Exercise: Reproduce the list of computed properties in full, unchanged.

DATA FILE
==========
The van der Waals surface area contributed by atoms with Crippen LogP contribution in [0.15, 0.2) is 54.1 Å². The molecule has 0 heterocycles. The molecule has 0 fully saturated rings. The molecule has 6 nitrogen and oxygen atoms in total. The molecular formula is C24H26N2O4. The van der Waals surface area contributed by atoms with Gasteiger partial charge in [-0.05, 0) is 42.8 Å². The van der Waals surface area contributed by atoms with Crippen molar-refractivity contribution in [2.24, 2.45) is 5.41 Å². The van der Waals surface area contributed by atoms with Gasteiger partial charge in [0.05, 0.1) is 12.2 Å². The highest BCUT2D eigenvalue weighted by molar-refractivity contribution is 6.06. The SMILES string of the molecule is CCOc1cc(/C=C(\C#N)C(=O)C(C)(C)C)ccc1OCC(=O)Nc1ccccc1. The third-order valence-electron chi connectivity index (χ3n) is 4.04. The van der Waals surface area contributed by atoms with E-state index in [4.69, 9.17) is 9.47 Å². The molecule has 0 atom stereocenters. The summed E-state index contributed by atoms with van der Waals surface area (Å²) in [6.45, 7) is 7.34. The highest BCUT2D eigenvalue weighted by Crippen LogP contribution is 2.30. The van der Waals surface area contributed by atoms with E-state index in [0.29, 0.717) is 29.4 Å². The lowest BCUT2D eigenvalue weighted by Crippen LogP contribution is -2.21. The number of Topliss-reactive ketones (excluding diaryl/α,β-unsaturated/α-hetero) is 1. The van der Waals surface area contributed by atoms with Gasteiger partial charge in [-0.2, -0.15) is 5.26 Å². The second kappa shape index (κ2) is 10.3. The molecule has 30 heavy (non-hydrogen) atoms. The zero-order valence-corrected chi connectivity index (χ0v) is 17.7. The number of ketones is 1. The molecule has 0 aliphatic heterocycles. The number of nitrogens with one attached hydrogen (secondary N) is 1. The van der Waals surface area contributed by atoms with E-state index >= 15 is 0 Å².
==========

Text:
The van der Waals surface area contributed by atoms with Crippen LogP contribution in [0.15, 0.2) is 54.1 Å². The molecule has 0 heterocycles. The molecule has 0 fully saturated rings. The molecule has 6 nitrogen and oxygen atoms in total. The molecular formula is C24H26N2O4. The van der Waals surface area contributed by atoms with Gasteiger partial charge in [-0.05, 0) is 42.8 Å². The van der Waals surface area contributed by atoms with Crippen molar-refractivity contribution in [2.24, 2.45) is 5.41 Å². The van der Waals surface area contributed by atoms with Gasteiger partial charge in [0.05, 0.1) is 12.2 Å². The highest BCUT2D eigenvalue weighted by molar-refractivity contribution is 6.06. The SMILES string of the molecule is CCOc1cc(/C=C(\C#N)C(=O)C(C)(C)C)ccc1OCC(=O)Nc1ccccc1. The third-order valence-electron chi connectivity index (χ3n) is 4.04. The van der Waals surface area contributed by atoms with E-state index in [4.69, 9.17) is 9.47 Å². The molecule has 0 atom stereocenters. The summed E-state index contributed by atoms with van der Waals surface area (Å²) in [6.45, 7) is 7.34. The highest BCUT2D eigenvalue weighted by Crippen LogP contribution is 2.30. The van der Waals surface area contributed by atoms with E-state index in [0.29, 0.717) is 29.4 Å². The lowest BCUT2D eigenvalue weighted by Crippen LogP contribution is -2.21. The number of Topliss-reactive ketones (excluding diaryl/α,β-unsaturated/α-hetero) is 1. The van der Waals surface area contributed by atoms with Gasteiger partial charge in [-0.2, -0.15) is 5.26 Å². The second kappa shape index (κ2) is 10.3. The molecule has 30 heavy (non-hydrogen) atoms. The zero-order valence-corrected chi connectivity index (χ0v) is 17.7. The number of ketones is 1. The molecule has 0 aliphatic heterocycles. The number of nitrogens with one attached hydrogen (secondary N) is 1. The van der Waals surface area contributed by atoms with E-state index >= 15 is 0 Å².